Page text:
Android devices use the same global positioning technology as Google Maps and most third-party GPS tools do. This allows users to locate themselves on a map, find and navigate to destinations via detailed directions, and search maps using a number of different methods. This article will teach you how to use GPS in Android with Google Maps.
There are many sources of possible errors that will degrade the accuracy of positions computed by a GPS receiver. The travel time of GPS satellite signals can be altered by atmospheric effects; when a GPS signal passes through the ionosphere and troposphere it is refracted, causing the speed of the signal to be different from the speed of a GPS signal in space. Sunspot activity also causes interference with GPS signals. Another source of error is measurement noise, or distortion of the signal caused by electrical interference or errors inherent in the GPS receiver itself. Errors in the ephemeris data (the information about satellite orbits) will also cause errors in computed positions, because the satellites weren't really where the GPS receiver "thought" they were (based on the information it received) when it computed the positions. Small variations in the atomic clocks (clock drift) on board the satellites can translate to large position errors; a clock error of 1 nanosecond translates to 1 foot or .3 meters user error on the ground. Multipath effects arise when signals transmitted from the satellites bounce off a reflective surface before getting to the receiver antenna. When this happens, the receiver gets the signal in straight line path as well as delayed path (multiple paths). The effect is similar to a ghost or double image on a TV set.
The base station, depending upon how it is configured, can correct roving GPS receiver data in one (or both) of two ways. 1) In the first method, called real-time differential correction or real-time differential GPS (DGPS), the base station transmits (usually via radio link) error correction messages to other GPS receivers in the local area. In this case, the positions you read on your GPS receiver while you are out collecting data, are the corrected positions. 2) The second method, called post-processed differential correction, is performed on a computer after the roving receiver data are collected. While you are out in the field collecting data, the positions you read on your roving GPS receiver are uncorrected. It is not until you take your rover files back to the office and process them using differential correction software and data from the base station file, that you get corrected positions. The base station file contains information about the timing errors. This information allows the differential correction software to apply error corrections to the roving receiver file during processing. Since the base and rover receivers have to "see" the same set of satellites at the same time, the base file has to start before the rover file starts, and end after the rover file ends (a base station is normally set up to track all satellites in view, insuring that it will "see" at least the four satellites that the roving receiver is using to compute positions). Post-processed differential correction, then, requires both base and rover receivers that are capable of collecting and storing files. Most recreational grade receivers cannot collect and store files that can be differentially corrected.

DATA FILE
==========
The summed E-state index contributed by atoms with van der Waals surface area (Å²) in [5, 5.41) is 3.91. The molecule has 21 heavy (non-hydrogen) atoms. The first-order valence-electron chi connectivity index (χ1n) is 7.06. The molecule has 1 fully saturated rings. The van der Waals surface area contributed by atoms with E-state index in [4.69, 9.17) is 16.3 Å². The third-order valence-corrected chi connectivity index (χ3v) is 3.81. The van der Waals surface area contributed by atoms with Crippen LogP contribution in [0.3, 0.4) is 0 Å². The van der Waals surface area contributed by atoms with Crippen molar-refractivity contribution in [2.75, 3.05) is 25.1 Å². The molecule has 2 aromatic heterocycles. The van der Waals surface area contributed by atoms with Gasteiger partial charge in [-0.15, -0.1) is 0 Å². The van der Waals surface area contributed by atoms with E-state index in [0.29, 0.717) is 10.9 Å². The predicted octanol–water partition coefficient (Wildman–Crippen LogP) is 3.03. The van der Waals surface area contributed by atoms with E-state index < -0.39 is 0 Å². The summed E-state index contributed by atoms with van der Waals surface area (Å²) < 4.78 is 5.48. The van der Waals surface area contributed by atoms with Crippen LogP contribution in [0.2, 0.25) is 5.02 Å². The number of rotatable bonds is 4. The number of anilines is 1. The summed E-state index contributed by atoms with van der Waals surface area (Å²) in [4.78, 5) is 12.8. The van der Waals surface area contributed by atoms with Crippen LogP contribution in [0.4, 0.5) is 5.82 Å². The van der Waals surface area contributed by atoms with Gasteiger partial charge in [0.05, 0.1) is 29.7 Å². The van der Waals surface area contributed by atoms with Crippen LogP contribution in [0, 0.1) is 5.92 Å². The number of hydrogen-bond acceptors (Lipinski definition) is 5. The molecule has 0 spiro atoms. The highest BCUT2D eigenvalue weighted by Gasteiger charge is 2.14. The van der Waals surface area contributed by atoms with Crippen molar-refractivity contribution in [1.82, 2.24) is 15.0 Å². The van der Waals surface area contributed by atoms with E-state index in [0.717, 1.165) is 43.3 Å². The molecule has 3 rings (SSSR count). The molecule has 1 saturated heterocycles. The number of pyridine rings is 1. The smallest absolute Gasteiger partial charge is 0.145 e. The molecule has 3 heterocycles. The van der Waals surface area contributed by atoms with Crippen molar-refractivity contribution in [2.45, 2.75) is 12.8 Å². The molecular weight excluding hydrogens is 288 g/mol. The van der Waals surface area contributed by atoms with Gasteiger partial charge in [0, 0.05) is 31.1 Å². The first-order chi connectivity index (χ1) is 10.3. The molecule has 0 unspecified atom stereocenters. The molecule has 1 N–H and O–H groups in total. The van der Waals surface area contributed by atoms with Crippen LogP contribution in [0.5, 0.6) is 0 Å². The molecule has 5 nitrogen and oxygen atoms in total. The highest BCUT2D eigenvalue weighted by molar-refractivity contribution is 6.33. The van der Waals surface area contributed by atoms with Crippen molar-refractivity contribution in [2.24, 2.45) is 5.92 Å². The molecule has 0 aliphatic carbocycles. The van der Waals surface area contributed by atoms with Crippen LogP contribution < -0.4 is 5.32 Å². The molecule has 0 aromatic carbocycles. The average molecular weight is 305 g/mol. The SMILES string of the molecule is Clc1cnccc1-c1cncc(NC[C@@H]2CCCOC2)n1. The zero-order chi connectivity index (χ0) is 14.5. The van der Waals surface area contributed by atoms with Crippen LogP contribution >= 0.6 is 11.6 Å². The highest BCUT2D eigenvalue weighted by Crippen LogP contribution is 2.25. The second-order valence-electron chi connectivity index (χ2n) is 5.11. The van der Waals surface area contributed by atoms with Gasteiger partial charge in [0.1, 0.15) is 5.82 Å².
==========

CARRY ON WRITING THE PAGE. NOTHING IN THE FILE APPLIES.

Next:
You can set up your own local base station or share a base station with other GPS users in your area. If you are using post-processed differential correction, the base station can usually serve users in an area with about a 2 to 300 mile radius (the further the roving receiver is from the base station, the less accurate the corrections). If you are using real-time differential correction, you must establish radio links, and your coverage area is limited by the strength of the radio transmissions. If you plan to set up your own base station, make sure the manufacturer can supply all the necessary components including base and rover receivers, radios (if using real-time correction) and differential correction software (if using post-processed correction).
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